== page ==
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Is there a way to get resource usage statistics by login in SQL Server?

Ideally, I'd like to have a version of sys.dm_exec_sessions that tracks usage for all sessions, rather than just the currently-connected ones. Then I could just run something like this:

select login_name, sum(reads) as reads, 
       sum(writes) as writes, 
       sum(cpu_time) as cpu_time, 
       count (login_name) as sessions 
from sys.dm_Exec_Sessions 
where login_name is not null 
group by login_name

Obviously this runs currently, but only shows statistics for currently-connected sessions.

share|improve this question
I think you're going to need to output sys.dm_exec_sessions to a table to get historical info. – JNK Jun 7 '12 at 12:23
You could follow Tim Ford's technique (he did this for indexes but the concept is the same for tracking/trending any DMV really):… you could also look at Management Data Warehouse - which I'm pretty sure supports custom snapshots / collections for queries like the one you showed - if you're on SQL Server 2008 (you didn't specify version) but I don't think this feature is getting any more development. – Aaron Bertrand Jun 7 '12 at 12:36
@AaronBertrand Why isn't it getting more development? Because it's perfect or because they're deprecating it? Hmmm, I think MDW is extremely useful. – Thomas Stringer Jun 7 '12 at 13:02
@Shark Primarily because the third party tools are way better, and they realized how much resources it takes to make that solution useful. And don't forget about System Center, which is their own quasi-competing product for uploading performance / configuration data "to the cloud." – Aaron Bertrand Jun 7 '12 at 14:22
Thanks, I decided to go with the approach of copying sys.dm_exec_sessions to a table. This is problematic in that I'm unsure how to do this without missing some data or counting some data twice. I'll post an answer with my ugly hack. – James Lupolt Jun 7 '12 at 16:26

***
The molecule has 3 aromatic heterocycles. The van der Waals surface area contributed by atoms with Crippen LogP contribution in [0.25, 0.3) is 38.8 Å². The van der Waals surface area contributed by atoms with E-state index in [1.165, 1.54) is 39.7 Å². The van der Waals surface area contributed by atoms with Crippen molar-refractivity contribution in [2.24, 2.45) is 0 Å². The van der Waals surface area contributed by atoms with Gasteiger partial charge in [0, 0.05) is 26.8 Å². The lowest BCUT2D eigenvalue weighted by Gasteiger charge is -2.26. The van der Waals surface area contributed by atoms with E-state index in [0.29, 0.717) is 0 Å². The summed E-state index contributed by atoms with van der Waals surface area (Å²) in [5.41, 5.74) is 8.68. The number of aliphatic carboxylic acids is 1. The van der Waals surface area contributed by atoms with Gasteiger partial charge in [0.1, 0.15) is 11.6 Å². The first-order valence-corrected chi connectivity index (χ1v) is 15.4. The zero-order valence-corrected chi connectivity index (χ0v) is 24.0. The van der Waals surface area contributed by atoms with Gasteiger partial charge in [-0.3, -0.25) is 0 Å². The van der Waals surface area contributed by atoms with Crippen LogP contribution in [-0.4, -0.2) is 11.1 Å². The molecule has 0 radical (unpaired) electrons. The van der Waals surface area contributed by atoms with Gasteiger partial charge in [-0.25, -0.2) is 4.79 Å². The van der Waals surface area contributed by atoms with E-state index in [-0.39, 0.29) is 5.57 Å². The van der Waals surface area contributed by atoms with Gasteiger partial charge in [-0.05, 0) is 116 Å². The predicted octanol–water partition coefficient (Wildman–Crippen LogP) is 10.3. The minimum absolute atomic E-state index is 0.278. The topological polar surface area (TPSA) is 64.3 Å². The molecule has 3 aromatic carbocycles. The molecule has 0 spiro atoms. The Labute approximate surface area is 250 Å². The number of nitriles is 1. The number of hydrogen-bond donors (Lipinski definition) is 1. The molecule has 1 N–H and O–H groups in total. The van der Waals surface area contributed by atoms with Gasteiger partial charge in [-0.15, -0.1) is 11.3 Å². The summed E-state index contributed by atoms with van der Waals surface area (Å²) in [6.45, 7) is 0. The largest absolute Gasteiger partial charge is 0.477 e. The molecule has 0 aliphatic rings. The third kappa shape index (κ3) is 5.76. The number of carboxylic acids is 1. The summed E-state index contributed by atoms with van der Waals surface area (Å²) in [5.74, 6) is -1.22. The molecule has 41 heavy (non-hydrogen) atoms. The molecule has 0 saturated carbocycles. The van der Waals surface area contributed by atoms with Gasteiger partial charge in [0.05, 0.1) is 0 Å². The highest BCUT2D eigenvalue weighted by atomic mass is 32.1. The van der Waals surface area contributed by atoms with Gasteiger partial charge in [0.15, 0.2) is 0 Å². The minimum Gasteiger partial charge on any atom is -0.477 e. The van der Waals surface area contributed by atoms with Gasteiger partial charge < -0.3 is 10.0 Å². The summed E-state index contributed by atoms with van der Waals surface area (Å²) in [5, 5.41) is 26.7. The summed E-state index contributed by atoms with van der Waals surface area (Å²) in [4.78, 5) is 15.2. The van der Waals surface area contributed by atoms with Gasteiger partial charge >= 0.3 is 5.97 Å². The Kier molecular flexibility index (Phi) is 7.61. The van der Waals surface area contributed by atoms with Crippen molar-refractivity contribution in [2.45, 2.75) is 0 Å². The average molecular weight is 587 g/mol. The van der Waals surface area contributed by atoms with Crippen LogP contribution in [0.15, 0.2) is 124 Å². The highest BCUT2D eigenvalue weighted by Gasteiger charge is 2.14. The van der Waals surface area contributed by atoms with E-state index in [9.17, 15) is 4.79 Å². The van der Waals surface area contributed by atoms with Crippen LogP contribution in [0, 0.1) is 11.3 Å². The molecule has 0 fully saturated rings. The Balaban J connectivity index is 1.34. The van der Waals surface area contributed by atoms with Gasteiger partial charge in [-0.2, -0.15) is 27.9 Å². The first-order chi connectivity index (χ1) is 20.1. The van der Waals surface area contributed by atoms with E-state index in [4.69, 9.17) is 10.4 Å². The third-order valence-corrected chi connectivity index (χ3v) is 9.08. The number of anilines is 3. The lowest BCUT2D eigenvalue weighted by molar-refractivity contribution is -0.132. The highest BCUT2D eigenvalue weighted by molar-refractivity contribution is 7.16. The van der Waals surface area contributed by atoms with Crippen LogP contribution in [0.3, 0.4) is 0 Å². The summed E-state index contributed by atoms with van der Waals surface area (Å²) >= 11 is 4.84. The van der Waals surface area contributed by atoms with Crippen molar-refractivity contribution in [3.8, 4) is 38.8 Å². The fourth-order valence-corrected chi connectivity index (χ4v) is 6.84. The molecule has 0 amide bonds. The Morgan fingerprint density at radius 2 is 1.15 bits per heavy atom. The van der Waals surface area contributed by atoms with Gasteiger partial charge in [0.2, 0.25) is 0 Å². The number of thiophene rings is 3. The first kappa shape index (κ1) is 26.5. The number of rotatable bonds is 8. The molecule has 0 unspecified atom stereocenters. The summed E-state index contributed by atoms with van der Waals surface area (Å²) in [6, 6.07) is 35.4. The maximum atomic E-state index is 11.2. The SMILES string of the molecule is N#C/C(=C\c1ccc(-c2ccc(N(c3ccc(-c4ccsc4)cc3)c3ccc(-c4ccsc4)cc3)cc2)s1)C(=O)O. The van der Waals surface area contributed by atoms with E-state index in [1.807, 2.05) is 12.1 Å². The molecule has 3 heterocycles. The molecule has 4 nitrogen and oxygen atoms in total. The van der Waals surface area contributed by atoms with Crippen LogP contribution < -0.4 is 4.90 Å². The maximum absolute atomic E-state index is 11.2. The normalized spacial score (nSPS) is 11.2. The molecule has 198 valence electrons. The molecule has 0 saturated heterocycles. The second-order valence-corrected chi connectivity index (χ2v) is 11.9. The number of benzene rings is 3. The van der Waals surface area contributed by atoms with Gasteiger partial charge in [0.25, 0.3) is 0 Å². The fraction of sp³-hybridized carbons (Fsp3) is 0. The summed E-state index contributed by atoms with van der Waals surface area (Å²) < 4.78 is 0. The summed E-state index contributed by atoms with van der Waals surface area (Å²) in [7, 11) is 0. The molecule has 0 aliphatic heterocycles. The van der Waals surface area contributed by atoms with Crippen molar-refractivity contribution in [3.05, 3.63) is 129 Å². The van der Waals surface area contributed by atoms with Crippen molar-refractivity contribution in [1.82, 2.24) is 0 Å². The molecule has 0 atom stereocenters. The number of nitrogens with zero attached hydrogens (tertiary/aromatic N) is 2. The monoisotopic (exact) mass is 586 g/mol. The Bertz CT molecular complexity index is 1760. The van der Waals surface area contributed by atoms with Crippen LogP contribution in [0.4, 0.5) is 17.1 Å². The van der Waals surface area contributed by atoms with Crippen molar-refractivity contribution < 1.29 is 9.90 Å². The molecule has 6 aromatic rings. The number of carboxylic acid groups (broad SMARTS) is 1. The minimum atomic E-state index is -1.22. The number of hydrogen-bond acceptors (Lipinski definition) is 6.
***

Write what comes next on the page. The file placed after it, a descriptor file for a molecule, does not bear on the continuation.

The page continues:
up vote 1 down vote accepted

If anyone's curious, I ended up doing this. It gives me something, but I'm not really convinced that the data is good enough to be better than no data.

-- Set up table
-- Put this somewhere other than TempDB if you want it to persist across restarts
CREATE TABLE Sessions (last_request_end_time datetime, login_name varchar(100), reads int,  
writes int, cpu_time bigint)

-- Insert info about sessions from sys.dm_exec_sessions
INSERT INTO Sessions (last_request_end_time, login_name, reads, writes, cpu_time)
SELECT last_request_end_time, login_name, reads, writes, cpu_time 
FROM sys.dm_exec_sessions

In a loop, every 100ms insert data from sys.dm_exec_sessions where
last_request_end_time is greater than what has already been written
to the sessions table. 

This data will be inaccurate in that very short-lived
sessions might never get counted, and long-running sessions will get 
activity counted multiple times. As a result, you might get very different results
depending on what the WAITFOR delay is set to.

Optionally run this part as an Agent job.

WHILE (2 > 1)
INSERT INTO Sessions (last_request_end_time, login_name, reads, writes, cpu_time)
SELECT last_request_end_time, login_name, reads, writes, cpu_time 
FROM sys.dm_exec_sessions 
WHERE last_request_end_time > (SELECT MAX(last_request_end_time) FROM Sessions)
WAITFOR DELAY '00:00:00.100';

-- After exiting the loop (stop Agent job, manually abort, etc) report on results
SELECT login_name, 
SUM(reads) AS reads, 
SUM(writes) AS writes, 
SUM(cpu_time) AS cpu_time, 
COUNT (login_name) AS session_count
FROM TempDB.dbo.Sessions 
GROUP BY login_name
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